Xavier Massé has been a boundless source of inspiration to the students of Whistling Woods International School of Design in the past and this time was no different. The ‘Design Jam’ workshop was crafted to let the new students of design explore a structured but more hands-on approach to visual design over the span of three days. Xavier Massé, the dean of ECV, France’s premier design school conducted this workshop with great enthusiasm and was impressed with the student interaction from the initial stages of the workshop.

About the idea of ‘Design Jam,’ the dean said, “It’s a three-day workshop based on a methodology of work called ‘design thinking’ and it’s meant to introduce a new way of doing creative exploration; how to not only help the students find a lot of different innovative ideas, but also how to find the right one in an efficient way.”  

The ethos of ‘Design Jam’ lies in its highly interactive aspect. Divided into groups, the students were forced out of their comfort zones & had to think on their feet while working in congruence with their teammates. The purpose was to not just inspire the creativity, but also imbibe the attitude of being able to solve problems efficiently within them. “Once you start to understand how the world works, then you start to understand where the problems are,” said Xavier Massé, “Once you start to understand the problems, then you know how to fix them. You become a problem-solver. We teach designers to be problem-solvers.”

Siddharth, a School of Design student, spoke about how this workshop inspired him, saying, “For me, Mr Xavier was the first big thing which set me free in the design world. As he said, ‘Talk less and show them what you can do.’”

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WWI Masterclass with Karan Johar

_DB98556Acclaimed Indian filmmaker Karan Johar was welcomed with a loud cheer as he entered our auditorium for a film forum masterclass. The masterclass was moderated by Rahul Puri, Head of Academics, WWI, who posed questions to Karan Johar, with regards to his filmmaking and specifically about his recent film – ‘Ae Dil Hai Mushkil.’ The director spoke at length about his approach and the processes involved in the making of his films & specifically about ‘Ae Dil Hai Mushkil’.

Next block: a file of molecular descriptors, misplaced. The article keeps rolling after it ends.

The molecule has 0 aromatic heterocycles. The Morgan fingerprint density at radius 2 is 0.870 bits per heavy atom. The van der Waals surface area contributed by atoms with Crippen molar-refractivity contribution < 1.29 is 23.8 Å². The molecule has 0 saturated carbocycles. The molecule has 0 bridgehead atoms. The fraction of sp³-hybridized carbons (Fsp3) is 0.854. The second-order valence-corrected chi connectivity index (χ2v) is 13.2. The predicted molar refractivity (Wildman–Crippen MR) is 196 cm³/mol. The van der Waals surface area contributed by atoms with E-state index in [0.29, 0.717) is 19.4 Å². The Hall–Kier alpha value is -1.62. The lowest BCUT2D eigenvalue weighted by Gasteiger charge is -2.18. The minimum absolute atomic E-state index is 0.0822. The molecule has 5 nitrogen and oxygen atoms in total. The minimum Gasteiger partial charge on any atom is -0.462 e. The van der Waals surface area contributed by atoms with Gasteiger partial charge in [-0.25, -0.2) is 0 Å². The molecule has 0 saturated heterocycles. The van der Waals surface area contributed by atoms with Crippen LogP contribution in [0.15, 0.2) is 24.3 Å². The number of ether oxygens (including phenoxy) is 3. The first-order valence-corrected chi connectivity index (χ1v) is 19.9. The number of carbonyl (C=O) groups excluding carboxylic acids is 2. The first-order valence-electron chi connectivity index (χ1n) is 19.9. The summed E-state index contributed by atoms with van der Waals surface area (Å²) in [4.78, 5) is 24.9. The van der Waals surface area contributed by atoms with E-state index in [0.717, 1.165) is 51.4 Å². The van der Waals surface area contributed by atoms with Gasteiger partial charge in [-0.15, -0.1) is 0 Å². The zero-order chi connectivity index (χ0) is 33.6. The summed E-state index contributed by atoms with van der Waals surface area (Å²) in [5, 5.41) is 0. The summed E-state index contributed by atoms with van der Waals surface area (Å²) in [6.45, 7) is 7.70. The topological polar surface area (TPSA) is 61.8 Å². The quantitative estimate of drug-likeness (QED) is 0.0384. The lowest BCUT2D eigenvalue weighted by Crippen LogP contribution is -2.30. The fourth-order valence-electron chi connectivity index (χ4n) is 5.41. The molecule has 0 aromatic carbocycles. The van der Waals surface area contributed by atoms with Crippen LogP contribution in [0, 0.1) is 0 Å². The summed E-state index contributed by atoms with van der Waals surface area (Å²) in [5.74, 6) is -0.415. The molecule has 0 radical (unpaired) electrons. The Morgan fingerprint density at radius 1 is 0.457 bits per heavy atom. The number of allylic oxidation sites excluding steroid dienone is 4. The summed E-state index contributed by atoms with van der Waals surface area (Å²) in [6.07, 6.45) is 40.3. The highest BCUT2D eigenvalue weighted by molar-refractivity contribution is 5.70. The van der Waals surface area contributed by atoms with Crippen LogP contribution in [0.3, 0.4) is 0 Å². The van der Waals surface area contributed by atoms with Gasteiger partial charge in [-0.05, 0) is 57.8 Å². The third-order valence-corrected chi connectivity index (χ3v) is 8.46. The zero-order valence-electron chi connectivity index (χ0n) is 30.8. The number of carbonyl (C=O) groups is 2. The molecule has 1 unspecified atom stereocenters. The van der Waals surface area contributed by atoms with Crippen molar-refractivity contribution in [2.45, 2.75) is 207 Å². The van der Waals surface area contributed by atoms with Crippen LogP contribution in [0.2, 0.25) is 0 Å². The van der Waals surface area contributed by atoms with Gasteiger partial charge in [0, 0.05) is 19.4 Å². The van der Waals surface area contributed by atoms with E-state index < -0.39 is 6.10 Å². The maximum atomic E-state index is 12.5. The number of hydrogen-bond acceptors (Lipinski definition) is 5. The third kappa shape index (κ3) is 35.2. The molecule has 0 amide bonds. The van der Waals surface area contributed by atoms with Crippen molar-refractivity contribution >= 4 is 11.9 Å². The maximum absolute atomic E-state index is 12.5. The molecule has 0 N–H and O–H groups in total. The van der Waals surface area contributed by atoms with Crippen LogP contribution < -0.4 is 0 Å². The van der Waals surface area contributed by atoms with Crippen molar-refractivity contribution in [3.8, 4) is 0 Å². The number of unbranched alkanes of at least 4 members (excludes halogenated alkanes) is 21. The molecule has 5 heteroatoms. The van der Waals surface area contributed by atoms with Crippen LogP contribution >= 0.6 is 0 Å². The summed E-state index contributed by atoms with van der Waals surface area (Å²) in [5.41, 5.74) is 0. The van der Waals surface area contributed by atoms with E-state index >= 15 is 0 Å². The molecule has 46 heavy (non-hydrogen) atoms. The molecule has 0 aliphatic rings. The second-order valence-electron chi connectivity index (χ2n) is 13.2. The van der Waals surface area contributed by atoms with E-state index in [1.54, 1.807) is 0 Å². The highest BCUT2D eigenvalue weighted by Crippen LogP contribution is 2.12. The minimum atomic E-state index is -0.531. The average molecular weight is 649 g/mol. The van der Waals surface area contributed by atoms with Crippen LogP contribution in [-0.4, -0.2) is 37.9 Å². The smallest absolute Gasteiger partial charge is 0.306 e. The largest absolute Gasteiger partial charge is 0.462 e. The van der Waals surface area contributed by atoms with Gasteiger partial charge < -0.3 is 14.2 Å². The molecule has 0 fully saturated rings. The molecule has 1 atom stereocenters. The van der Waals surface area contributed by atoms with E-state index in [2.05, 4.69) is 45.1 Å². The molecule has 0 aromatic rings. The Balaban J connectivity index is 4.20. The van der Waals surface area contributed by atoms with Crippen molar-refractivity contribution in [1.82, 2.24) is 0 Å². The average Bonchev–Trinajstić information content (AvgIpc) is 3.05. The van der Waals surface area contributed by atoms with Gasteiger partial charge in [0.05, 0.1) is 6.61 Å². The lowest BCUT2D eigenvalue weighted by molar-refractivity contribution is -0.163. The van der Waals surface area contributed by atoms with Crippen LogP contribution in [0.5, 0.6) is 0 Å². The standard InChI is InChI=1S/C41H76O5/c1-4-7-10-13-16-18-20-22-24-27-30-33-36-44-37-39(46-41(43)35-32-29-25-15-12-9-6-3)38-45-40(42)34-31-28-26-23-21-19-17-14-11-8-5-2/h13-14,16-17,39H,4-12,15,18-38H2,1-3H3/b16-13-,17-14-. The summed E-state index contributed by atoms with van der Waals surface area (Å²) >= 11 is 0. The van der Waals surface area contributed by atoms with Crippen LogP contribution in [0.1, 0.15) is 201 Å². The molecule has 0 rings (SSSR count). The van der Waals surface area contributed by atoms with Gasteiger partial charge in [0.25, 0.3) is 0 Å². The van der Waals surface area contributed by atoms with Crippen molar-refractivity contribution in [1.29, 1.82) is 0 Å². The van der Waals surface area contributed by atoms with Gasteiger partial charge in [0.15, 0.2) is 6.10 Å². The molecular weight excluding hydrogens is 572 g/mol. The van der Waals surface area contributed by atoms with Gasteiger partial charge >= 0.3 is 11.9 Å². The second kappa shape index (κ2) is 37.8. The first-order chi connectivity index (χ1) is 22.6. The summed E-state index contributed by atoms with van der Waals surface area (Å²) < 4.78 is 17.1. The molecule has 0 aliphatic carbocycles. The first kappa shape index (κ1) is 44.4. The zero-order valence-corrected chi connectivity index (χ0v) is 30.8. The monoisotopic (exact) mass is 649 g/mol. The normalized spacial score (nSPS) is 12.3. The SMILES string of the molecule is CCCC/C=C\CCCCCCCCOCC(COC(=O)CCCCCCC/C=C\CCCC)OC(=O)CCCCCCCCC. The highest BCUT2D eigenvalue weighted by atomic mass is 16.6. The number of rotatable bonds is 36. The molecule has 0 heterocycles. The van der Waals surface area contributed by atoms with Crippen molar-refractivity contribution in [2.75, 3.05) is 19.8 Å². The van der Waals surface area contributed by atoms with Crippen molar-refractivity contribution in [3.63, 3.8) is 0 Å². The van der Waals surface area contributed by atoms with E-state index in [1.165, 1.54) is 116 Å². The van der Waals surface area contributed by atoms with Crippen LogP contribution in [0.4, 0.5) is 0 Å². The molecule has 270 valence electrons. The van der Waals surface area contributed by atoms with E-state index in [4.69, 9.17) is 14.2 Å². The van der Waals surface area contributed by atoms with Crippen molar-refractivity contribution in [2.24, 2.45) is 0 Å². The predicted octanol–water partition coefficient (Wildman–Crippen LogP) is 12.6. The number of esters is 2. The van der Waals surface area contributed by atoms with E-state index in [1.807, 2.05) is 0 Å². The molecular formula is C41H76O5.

He gave multiple suggestions and advice to an auditorium full of aspiring filmmakers to be better at their skills and also help them grow as unique individual professionals in the Film & Media industry. He specifically recommended a special exercise for the students of acting, in order to enhance their acting skills.

_DB98617He advised budding filmmakers, saying, “It is extremely important to be with the times. Relevance is something you can aspire, chase and acquire, if you keep your mind open to suggestions.” While interacting with the students he encouraged them to trust their instincts and make films that they believe in. He further added, “Nothing fails like success. When in failure you contemplate and strive to become better. However, success comes with a lot of baggage. When you meet success, make sure to acknowledge it and move on. Those who become arrogant with success tend to go down with it. The ability to move beyond success will come with recognising what you don’t know and not what you know.”

He shared anecdotes from his filmmaking journey, from being an assistant director in Dilwale Dulhania Le Jayenge to writing-directing, producing & distributing blockbuster movies. He also shared his immense love for Indian film music and candidly admitted, “I am obsessed with and only listen to Indian film music.” He also mentioned that this love was the seed that enabled him to work with music directors to create the many much-loved melodies in all his movies, which bear a stamp of his love for music.

_Y0A8580As expected, the students had several questions for him. Karan Johar patiently answered all the questions and shared a lot of his experiences, which will greatly assist the students as filmmakers & even beyond as people. While he has been visiting Whistling Woods for masterclasses quite often, every time he visits, he wishes that there was an institute like this when he was starting out as a filmmaker and rues that he had to learn on the job. He spoke about all our alumni that he has enjoyed working with, including the writer-director of the highly successful ‘Humpty Sharma Ki Dulhania’ and ‘Badrinath ki Dulhania’, Shashank Khaitan and the editor of ‘Ae Dil Hai Mushkil’, Manik Dawar and a whole lot of WWI alumni, who are working at Dharma Productions.

Wishing the students best for all their future endeavours, he asked them to make the maximum of their time at the institute and step out to create their mark in the media and entertainment industry.